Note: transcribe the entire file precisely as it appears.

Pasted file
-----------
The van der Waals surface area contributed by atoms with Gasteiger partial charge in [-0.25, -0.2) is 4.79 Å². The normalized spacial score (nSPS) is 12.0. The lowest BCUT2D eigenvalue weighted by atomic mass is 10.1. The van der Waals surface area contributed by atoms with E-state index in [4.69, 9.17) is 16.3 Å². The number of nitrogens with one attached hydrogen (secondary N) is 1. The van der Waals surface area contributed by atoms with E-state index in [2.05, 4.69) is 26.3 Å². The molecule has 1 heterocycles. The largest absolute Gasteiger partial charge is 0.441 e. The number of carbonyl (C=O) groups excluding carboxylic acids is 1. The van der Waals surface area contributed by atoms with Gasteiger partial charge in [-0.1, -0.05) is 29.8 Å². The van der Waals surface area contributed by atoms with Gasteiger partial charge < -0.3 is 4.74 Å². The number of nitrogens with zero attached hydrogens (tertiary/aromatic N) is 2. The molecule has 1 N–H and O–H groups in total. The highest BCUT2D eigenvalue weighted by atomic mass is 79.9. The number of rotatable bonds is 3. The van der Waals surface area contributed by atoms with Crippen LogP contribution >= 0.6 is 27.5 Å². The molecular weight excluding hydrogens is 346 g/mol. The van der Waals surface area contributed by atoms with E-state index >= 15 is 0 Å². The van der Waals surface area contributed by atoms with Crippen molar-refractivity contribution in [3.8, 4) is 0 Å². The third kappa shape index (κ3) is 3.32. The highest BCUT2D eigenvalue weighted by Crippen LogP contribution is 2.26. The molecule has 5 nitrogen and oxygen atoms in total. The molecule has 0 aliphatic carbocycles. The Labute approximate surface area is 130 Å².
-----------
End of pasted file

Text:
The van der Waals surface area contributed by atoms with Gasteiger partial charge in [-0.25, -0.2) is 4.79 Å². The normalized spacial score (nSPS) is 12.0. The lowest BCUT2D eigenvalue weighted by atomic mass is 10.1. The van der Waals surface area contributed by atoms with E-state index in [4.69, 9.17) is 16.3 Å². The number of nitrogens with one attached hydrogen (secondary N) is 1. The van der Waals surface area contributed by atoms with E-state index in [2.05, 4.69) is 26.3 Å². The molecule has 1 heterocycles. The largest absolute Gasteiger partial charge is 0.441 e. The number of carbonyl (C=O) groups excluding carboxylic acids is 1. The van der Waals surface area contributed by atoms with Gasteiger partial charge in [-0.1, -0.05) is 29.8 Å². The van der Waals surface area contributed by atoms with Gasteiger partial charge < -0.3 is 4.74 Å². The number of nitrogens with zero attached hydrogens (tertiary/aromatic N) is 2. The molecule has 1 N–H and O–H groups in total. The highest BCUT2D eigenvalue weighted by atomic mass is 79.9. The number of rotatable bonds is 3. The van der Waals surface area contributed by atoms with Crippen LogP contribution >= 0.6 is 27.5 Å². The molecular weight excluding hydrogens is 346 g/mol. The van der Waals surface area contributed by atoms with E-state index >= 15 is 0 Å². The van der Waals surface area contributed by atoms with Crippen molar-refractivity contribution in [3.8, 4) is 0 Å². The third kappa shape index (κ3) is 3.32. The highest BCUT2D eigenvalue weighted by Crippen LogP contribution is 2.26. The molecule has 5 nitrogen and oxygen atoms in total. The molecule has 0 aliphatic carbocycles. The Labute approximate surface area is 130 Å².